John started off with a little background and history. He was an orphan, who endured a miserable existence in an English workhouse. He escaped and traveled to London where he met the Artful Dodger, leader of a gang of juvenile pickpockets. Oh wait! That’s Oliver Twist.  John did however move here from England (I think he said 5 years ago) and now lives with his wife on the tail end of the Taconic Parkway, which I think would be considered part of the Berkshires but don’t quote me on that; I can’t do all the research.

Craft_02Once done with the introduction he jumped right into things. He brought some really nice completed examples of work as well as a portfolio of furniture and chairs.  He was here to talk about restoration and brought a few recently made replacement wedges for wood molding planes.

Having limited time everything was done high level but at the same time he offered lots of useful tips, tricks, and resources including an out of print book by Michael Bennett, “Discovering and Restoring Antique Furniture: A Practical Illustrated Guide for the Buyer and Restorer of Antique Furniture.” Note that the hardcover seems to sell for less than the paperback and contains the same copy. I’ve since read through about ½ and am really enjoying it.  It’s cut down that feeling of reinventing the wheel.

John went over some thoughts on wood selection and how he starts the process depending on whether the wood needs to be darkened or lightened to match back to the piece. In most cases it’s darkening and the example he worked was such. Unlike what you might think it doesn’t start with stain.  Think reverse engineering like I talked about earlier.  The process starts with aging and stressing the wood. John used a number of shop-made and found tools including a (1970’s Black and Decker drill) outfitted with a crazy looking paint stripper that looked like a softer nylon wheel. For sure, not OSHA approved! Other tools of interest were a vintage ivory burnisher, leather tools, and a WWI era chainmail pot scraper. His were the real deal but I did find they are still made today. In short the goal here is to add texture and also smooth out the wood. John worked in stages getting the wood texture correct before adding color. In fact color seemed to be the last thing he added. After tapping, burnishing with the BACK of sand paper, and other black magic, he got into the color. Bleaches and acids are used; author’s note: look alive and follow labels. I’ve worked with nitric acid and it’s nasty stuff.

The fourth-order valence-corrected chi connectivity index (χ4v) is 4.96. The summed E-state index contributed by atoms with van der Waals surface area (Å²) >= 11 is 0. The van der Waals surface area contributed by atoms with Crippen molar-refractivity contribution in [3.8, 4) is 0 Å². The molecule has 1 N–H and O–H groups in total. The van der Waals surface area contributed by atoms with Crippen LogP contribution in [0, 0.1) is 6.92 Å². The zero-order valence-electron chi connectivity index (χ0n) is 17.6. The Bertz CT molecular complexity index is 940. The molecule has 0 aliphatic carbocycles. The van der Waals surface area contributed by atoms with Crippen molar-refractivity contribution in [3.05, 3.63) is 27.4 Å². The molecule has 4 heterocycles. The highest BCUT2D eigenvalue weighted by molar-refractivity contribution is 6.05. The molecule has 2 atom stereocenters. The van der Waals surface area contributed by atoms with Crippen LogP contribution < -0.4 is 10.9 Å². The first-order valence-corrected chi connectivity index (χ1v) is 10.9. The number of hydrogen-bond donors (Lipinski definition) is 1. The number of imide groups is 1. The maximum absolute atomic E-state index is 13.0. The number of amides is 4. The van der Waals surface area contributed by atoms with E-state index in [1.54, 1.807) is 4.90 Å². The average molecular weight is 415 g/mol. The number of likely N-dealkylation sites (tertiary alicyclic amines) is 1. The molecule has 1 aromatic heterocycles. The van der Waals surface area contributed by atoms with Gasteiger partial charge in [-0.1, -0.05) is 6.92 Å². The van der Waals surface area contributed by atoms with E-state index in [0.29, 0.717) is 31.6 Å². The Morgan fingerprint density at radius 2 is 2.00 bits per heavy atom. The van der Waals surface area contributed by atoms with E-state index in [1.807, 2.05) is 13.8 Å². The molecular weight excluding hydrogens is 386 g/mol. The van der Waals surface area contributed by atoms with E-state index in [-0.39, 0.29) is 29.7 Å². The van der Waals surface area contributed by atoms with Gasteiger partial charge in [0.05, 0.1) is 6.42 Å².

John applies dyes and stains of all types. Like anyone he’s found colors and brands that work well and he applies them in small amounts along with organic material like rust and natural pigments. One tip I picked up was the use of a heat gun. I’ve used them in the past for all types of things but never thought about it when working with multiple finishes. As he worked through the process he passed examples around and held things up to see.  I did my best to take a few pictures.

By the end John had covered a multitude of things and given out some really great tips. He doesn’t currently have a website; he’s more of a phone person but does have email and you can contact me for his number.  I don’t want to post it but I’m happy to pass it out. He’s done work for some of the big guys like Jim Bode, Patrick Leach, and Leon Kashishian, whom I’ve recently come to know. He hails from the fine borough of Hatfield, PA and is a fellow collector of the fine early makers of Philadelphia saws.

next blog we head BACK to Lancaster in search of Fasnachts! and saws

Joe Federici
Saw Monger and anarchist at heart

over the hills and through the woods

LakNox_10I’ve only been a member of the Mid-West tool collectors association for about a year and in time, although I’ve had the pleasure of meeting many members, making a gathering has been elusive. So when I found that the Area P chapter of the MWTCA would be holding a single day “cabin fever tool show” in conjugation with Browns tool auction, I quickly put it on the calendar. I soon realized it was the same weekend as a group rental at Lake Nockamixon, but what’s life without a little conflict, and figured it would sort it’s self out with time.

As the date got closer, it was looking like many of saw guys planned to attend. Mike Stemple and Dave Jeffers were driving out from OH. Mike also said Carl Bilderback, who I’ve been wanting to meet, would be coming with a display as well as some saws to sell. In addition to the Mid-West guys, locally David Latouche and his wife made the trip from Jersey as well. David’s always a good sport in helping find good users. We collect from different ends of the saw spectrum and often divide and conquer, dragging one another across the room to point out a good find!